The Marine Trades Association of Maryland (MTAM) would like to congratulate Nathan Williams on the completion of his six-week On-the-Job Training (OJT) with Worton Creek Marina in Worton, MD.
Williams grew up near the water in Kent County where his father was a dredge boat operator. He began working at a boat yard while he was a junior in high school, but later sought after a business who “really invests in their people.”
During his on-the-job training, Williams assisted customers with docking, fueling, and pump outs. At the marina’s ship store, he completed inventories, purchasing, and provided customer service.
“Nathan’s strength is definitely customer service,” said service manager Patrick Callahan. “He’s very engaging and makes our customers feel welcome at the marina.”
Williams moved into the operations of the yard, providing building maintenance, painting bottoms, and helping with a large fire restoration project. He is currently employed part time at Worton Creek Marina, until he graduates in the summer of 2020.
Josh Critcher completed his six-week OJT with M Yacht Services in Annapolis, MD. Critcher grew up in the Annapolis area in a boating family and worked at the Annapolis Yacht Club while he was in high school. After graduating, he spent some time taking college courses in North Carolina, then came back home to take some classes at a local community college.
While training, he acquired many new boat terms and quickly learned his way around the yard. He helped step and un-step masts for rigging and was introduced to the different elements of boat refit and repair. He also spent time with M Yacht’s welder fabricating chain plates. Having completed his six weeks, Critcher has stayed on as a full-time employee.
“In school, I was learning things, but it all seemed irrelevant. Everything you learn here has a purpose, a concrete outcome,” he said.
“Josh is a great addition to our team, and it is thanks to Lia Jaros and the MTAM that many young people like him are interested in working in the marine industry,” said Wendy Madden, human resources manager of M Yacht Services.
“This is the first job I’ve had that I get up in the morning and I am excited to go to work,” said Hunter Granger of Pocket Yacht Company, who also just completed his OJT.
He heard about the program through the Introduction to Marine Engines course at Chesapeake College. He enrolled in the course, learned about the OJT program, and shortly thereafter began his training at Pocket Yacht Company, where he is now a full-time employee.
During his six weeks of OJT, Granger learned how to block, winterize, and shrink-wrap a boat. He also gained experience with bottom paint, pulling trailers, servicing outboards, operating a forklift, changing the filters on vapor separator tanks, and thermostat installation.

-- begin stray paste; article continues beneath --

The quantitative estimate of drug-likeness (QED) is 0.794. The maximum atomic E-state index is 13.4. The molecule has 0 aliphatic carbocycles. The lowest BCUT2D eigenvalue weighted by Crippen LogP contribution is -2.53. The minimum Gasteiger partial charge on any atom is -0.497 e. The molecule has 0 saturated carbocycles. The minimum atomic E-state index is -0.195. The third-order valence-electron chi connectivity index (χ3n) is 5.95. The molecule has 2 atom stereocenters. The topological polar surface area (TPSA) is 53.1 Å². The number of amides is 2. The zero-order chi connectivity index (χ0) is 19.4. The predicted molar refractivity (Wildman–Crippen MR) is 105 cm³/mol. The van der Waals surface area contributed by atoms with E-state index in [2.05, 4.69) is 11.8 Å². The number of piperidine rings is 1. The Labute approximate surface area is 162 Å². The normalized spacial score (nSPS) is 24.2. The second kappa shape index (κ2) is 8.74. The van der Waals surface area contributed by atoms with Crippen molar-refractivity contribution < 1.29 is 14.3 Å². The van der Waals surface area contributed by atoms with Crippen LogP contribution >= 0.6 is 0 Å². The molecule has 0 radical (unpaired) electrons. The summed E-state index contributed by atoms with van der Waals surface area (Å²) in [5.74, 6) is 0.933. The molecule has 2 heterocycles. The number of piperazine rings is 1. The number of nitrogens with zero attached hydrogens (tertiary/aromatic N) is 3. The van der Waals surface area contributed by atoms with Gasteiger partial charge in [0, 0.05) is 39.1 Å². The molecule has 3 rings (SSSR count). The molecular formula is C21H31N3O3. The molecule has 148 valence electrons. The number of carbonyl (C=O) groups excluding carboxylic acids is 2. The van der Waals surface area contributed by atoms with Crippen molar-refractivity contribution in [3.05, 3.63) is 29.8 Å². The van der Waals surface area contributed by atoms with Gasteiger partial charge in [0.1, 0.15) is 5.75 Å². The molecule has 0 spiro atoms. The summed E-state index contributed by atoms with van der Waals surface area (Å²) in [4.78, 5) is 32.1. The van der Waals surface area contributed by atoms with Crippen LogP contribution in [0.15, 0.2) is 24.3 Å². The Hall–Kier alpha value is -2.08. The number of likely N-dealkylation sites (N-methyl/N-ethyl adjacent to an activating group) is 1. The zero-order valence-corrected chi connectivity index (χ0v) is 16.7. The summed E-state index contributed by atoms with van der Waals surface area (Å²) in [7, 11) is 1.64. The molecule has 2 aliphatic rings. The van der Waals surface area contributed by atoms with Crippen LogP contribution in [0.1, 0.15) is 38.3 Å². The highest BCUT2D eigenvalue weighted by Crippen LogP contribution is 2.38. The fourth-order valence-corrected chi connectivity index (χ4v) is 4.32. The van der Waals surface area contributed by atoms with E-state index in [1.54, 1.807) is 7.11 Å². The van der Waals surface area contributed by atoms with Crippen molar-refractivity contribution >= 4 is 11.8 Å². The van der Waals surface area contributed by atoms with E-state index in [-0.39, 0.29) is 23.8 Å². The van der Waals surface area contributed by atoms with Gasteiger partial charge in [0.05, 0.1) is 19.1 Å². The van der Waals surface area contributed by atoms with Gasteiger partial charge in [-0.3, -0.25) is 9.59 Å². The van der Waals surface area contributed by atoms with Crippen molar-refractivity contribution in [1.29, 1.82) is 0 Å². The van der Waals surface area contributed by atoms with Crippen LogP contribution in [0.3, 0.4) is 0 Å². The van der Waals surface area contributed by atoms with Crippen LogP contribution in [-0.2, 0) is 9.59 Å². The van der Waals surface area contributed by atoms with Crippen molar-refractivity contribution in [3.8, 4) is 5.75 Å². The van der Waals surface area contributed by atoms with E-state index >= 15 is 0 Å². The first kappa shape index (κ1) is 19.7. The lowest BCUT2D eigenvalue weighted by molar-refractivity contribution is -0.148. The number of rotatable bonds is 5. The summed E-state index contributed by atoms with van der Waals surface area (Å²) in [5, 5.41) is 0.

Service manager Tony Schulstad described Granger as “timely, positive, great at teamwork, and willing to do whatever needs to be done.”
Granger earned a Yamaha certification upon completing the marine engine course at Chesapeake College, but has plans to participate in further training and eventually become a Master Marine Technician. He says that MTAM’s OJT Program is “a good way to get a jump start on a new career… It gives you the knowledge and tools you need to be successful as an entry-level marine technician.”
Coty Murray completed his six-week OJT with Hartge Yacht Harbor in Galesville, MD. He winterized and dry-docked boats using blocking and jack stands, sanded masts in the paint building, kept up with deicing needs at the marina, and gained experience using power tools such as the jigsaw. He was eventually placed on the haulout crew, learning towing and hauling principles and forklift operation.
Murray is a current senior at Southern High School and completer of the Automotive Program at the Center of Applied Technology South (CAT South) in Edgewater, MD.
“Coty is eager and focused,” said service manager Mike Waldow. “He shows initiative and doesn’t shy away from learning new things,” service writer Mike McVearry said. “Coty continuously exceeds our expectations in every project he takes on, and all the while doing it with a strong work ethic and positive, can-do mentality. I just hope that, through MTAM’s workforce development efforts, we are able to find more prospects for the industry like Coty.”
This project is funded by the State of Maryland’s EARN Maryland Grant Program, administered by the Maryland Department of Labor, Licensing and Regulation. For more information, visit mtam.org.